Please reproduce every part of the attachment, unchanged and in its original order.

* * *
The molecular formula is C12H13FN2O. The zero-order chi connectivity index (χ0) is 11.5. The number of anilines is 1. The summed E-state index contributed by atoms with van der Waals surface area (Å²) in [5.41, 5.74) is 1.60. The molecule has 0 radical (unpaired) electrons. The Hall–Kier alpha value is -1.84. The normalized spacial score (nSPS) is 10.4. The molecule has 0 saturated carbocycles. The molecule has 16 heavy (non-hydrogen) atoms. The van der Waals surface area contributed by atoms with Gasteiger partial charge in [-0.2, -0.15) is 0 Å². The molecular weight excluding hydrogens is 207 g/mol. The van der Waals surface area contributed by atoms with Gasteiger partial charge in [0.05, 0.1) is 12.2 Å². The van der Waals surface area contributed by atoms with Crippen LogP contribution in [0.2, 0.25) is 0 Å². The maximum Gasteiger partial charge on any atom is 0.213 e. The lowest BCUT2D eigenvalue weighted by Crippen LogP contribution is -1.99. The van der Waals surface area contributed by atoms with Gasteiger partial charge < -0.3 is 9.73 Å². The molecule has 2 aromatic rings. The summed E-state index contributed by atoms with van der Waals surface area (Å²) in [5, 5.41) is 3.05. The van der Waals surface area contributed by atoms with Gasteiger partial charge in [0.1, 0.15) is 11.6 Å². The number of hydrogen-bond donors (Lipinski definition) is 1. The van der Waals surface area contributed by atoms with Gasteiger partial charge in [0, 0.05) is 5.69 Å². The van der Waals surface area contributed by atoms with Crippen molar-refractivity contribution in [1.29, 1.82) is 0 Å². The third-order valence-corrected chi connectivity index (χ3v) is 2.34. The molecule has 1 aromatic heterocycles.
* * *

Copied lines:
The molecular formula is C12H13FN2O. The zero-order chi connectivity index (χ0) is 11.5. The number of anilines is 1. The summed E-state index contributed by atoms with van der Waals surface area (Å²) in [5.41, 5.74) is 1.60. The molecule has 0 radical (unpaired) electrons. The Hall–Kier alpha value is -1.84. The normalized spacial score (nSPS) is 10.4. The molecule has 0 saturated carbocycles. The molecule has 16 heavy (non-hydrogen) atoms. The van der Waals surface area contributed by atoms with Gasteiger partial charge in [-0.2, -0.15) is 0 Å². The molecular weight excluding hydrogens is 207 g/mol. The van der Waals surface area contributed by atoms with Gasteiger partial charge in [0.05, 0.1) is 12.2 Å². The van der Waals surface area contributed by atoms with Crippen LogP contribution in [0.2, 0.25) is 0 Å². The maximum Gasteiger partial charge on any atom is 0.213 e. The lowest BCUT2D eigenvalue weighted by Crippen LogP contribution is -1.99. The van der Waals surface area contributed by atoms with Gasteiger partial charge < -0.3 is 9.73 Å². The molecule has 2 aromatic rings. The summed E-state index contributed by atoms with van der Waals surface area (Å²) in [5, 5.41) is 3.05. The van der Waals surface area contributed by atoms with Gasteiger partial charge in [0.1, 0.15) is 11.6 Å². The number of hydrogen-bond donors (Lipinski definition) is 1. The van der Waals surface area contributed by atoms with Gasteiger partial charge in [0, 0.05) is 5.69 Å². The van der Waals surface area contributed by atoms with Crippen molar-refractivity contribution in [1.29, 1.82) is 0 Å². The third-order valence-corrected chi connectivity index (χ3v) is 2.34. The molecule has 1 aromatic heterocycles.